Friday, December 08, 2006

The Biggest Bang. . .

I had a strange and unusual fascination with chemistry sets when I was young. For several years in a row I asked for and received them for Christmas. They came with lots of different, relatively harmless chemicals and little books full of innocuous experiments such as making invisible ink and the like.

By the second year, the set I got was an intermediate one. Not too advanced, but it still had some great things in it. I had managed to turn several of my Barbie’s hair unusual colors and was eyeing Tiger, my cat, and wondering if I could manage to get him to hold still long enough to try an experiment on him. Mom frowned at that when I told her and said that green wasn’t really Tiger’s color (the latest results of the Barbie experiments were bright, vivid green) and I decided it probably wasn’t the best thing I could do.

When I was 12 and in 7th grade, I got a more advanced chemistry set that also had some electrical components to it. I was pretty eager to start that.

I made a clock that ran off of a potato and all sorts of other useless things. Then, one night I was watching The Brady Bunch and Peter had to make a chemical volcano. He made a really big one and I thought, I could do THAT!

There were instructions in the book to make an electrically triggered chemical volcano and so I sat out to gather the ingredients.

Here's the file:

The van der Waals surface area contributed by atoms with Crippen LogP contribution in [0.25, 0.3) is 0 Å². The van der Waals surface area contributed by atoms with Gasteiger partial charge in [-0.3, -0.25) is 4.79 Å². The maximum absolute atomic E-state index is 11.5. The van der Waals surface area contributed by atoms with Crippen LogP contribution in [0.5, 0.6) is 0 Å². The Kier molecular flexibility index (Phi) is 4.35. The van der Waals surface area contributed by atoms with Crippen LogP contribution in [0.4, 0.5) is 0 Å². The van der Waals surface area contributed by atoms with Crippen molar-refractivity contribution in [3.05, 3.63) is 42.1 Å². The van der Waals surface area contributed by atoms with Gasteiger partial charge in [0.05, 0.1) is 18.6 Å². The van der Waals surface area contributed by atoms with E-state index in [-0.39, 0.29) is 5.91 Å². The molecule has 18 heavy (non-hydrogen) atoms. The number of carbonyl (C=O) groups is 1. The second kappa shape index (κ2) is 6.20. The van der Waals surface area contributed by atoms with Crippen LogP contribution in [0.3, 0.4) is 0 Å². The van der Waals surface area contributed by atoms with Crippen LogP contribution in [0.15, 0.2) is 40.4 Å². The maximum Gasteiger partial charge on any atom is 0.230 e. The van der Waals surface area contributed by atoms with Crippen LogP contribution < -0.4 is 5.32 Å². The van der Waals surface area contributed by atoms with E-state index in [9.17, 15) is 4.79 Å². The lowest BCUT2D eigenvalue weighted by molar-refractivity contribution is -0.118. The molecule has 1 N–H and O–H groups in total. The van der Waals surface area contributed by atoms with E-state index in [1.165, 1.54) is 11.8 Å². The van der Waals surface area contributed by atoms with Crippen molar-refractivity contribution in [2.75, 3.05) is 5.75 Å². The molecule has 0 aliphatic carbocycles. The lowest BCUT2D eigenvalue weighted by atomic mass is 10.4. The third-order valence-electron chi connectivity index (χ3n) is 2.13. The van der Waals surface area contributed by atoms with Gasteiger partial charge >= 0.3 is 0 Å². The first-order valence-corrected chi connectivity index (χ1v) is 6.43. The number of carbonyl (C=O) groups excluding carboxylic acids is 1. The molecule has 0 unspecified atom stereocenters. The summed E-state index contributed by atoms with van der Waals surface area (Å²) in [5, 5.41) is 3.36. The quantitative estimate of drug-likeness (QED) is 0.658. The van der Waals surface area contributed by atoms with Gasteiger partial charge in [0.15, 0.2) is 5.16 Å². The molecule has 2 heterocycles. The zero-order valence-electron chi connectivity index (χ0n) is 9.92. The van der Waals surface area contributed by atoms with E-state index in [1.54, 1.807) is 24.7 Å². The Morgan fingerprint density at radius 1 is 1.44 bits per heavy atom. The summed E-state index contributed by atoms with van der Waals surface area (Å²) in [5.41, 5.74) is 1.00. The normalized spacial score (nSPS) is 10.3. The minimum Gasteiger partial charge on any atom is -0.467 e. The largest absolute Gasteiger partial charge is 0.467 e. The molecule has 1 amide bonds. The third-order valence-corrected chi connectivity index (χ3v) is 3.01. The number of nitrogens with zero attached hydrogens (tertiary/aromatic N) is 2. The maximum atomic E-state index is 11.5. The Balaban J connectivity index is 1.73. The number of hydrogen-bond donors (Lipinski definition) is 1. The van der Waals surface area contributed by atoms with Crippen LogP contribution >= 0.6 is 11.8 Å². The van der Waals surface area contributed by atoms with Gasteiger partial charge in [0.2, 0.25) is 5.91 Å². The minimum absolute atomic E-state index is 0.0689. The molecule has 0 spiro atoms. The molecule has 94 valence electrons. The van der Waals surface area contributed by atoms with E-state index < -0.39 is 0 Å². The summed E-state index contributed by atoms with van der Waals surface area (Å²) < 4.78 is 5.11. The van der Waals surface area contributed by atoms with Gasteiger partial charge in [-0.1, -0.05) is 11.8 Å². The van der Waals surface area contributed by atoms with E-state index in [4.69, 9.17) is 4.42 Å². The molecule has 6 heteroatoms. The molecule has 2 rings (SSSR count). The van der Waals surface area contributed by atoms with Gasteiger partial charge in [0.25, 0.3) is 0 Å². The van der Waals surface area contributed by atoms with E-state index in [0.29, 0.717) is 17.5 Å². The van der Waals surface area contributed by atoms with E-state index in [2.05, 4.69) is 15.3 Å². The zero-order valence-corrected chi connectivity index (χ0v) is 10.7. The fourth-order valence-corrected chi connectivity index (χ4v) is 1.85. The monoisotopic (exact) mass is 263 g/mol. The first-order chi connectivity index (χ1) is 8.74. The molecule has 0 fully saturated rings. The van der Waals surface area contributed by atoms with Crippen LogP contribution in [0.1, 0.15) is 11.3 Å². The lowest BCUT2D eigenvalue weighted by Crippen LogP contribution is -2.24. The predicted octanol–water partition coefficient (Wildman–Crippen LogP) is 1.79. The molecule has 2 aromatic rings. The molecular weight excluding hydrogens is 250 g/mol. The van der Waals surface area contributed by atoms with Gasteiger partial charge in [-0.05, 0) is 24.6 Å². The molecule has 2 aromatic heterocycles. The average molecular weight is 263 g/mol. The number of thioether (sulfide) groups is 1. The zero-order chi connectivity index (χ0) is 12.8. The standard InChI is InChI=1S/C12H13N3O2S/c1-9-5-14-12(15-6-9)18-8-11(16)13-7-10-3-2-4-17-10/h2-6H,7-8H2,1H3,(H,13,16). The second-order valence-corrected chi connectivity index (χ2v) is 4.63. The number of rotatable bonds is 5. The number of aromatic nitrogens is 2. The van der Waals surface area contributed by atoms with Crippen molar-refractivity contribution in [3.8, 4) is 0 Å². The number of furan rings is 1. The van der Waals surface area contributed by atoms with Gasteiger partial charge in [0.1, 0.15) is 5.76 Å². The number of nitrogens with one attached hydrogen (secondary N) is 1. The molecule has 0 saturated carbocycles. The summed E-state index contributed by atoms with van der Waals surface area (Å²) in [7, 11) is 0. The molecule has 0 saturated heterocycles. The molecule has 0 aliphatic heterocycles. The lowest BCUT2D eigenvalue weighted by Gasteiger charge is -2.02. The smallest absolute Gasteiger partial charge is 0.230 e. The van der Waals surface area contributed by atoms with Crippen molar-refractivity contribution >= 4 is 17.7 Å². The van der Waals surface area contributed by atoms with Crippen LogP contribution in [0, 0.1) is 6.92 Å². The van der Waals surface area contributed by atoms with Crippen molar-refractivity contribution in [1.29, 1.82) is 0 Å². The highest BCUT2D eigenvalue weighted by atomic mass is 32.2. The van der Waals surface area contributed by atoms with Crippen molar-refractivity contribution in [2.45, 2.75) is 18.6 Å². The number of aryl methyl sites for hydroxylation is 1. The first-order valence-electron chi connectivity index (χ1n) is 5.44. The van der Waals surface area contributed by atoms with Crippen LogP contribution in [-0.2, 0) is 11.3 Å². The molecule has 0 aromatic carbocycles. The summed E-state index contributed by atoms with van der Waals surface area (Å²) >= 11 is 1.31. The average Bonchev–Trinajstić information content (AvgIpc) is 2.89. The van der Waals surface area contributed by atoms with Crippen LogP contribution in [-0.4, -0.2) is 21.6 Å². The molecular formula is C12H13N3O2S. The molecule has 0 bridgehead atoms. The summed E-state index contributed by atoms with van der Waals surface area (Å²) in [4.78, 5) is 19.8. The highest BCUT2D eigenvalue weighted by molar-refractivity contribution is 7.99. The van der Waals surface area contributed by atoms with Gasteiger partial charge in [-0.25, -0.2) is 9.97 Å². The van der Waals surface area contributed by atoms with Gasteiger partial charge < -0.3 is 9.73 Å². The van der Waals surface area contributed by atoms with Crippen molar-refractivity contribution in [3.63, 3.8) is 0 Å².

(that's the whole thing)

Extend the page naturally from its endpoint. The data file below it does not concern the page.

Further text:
The instructions first called for a cone to be made. You could use chicken wire for the form and then paper mache over it to form the volcano. And I did that, and made a volcano that was about a foot high. It sat on an old kitchen table in the basement play room. My mom called it the mad scientist’s lair...

So I built the base or form and laid the initial wiring. What the instructions called for were small pebbles and sand, which sounded good, but then again, my volcano was much bigger than the 7 inch one in the instruction book, so I figured I needed some bigger rocks.

And of course that called for more chemicals. I didn’t know how much for sure, but exponentially I figured it must be a lot more, so I used all I had.

I got it all loaded up, base chemicals, rocks, pebbles and lastly fine sand and made sure my firing wires were ready. I was so excited I could hardly stand it, but the time was here, so I turned the battery system on and crossed the wires…

It started slowly, and I felt so disappointed. It fizzed a bit, then smoked a bit, then suddenly started to make a very alarming buzzing sound and the smoke got denser, a lot denser.

Then the spray started, sand spewing up, up and out of the top of the cone! Success I thought, for another minute anyway.

Then there was a very alarming whine and BLAM! Up everything went, pebbles, rocks, the cone itself. It blew completely apart and, as I looked upward, it had also blown a hole in the ceiling!

Smoke was pouring out of the room now, choking me and I ran for the stairs. Mom met me half way, having heard the explosion. She often said after that that it was too bad she didn’t have a camera handy to take a picture of the mad scientist—blackened face, hair standing on end and coughing like a fool.

When the smoke finally cleared and she could see the damage, she looked at the 12 inch wide hole in the ceiling and didn’t say a word.

Dad did however. I had to work off the money it took to fix the ceiling. And for some reason, they never gave me another chemistry set!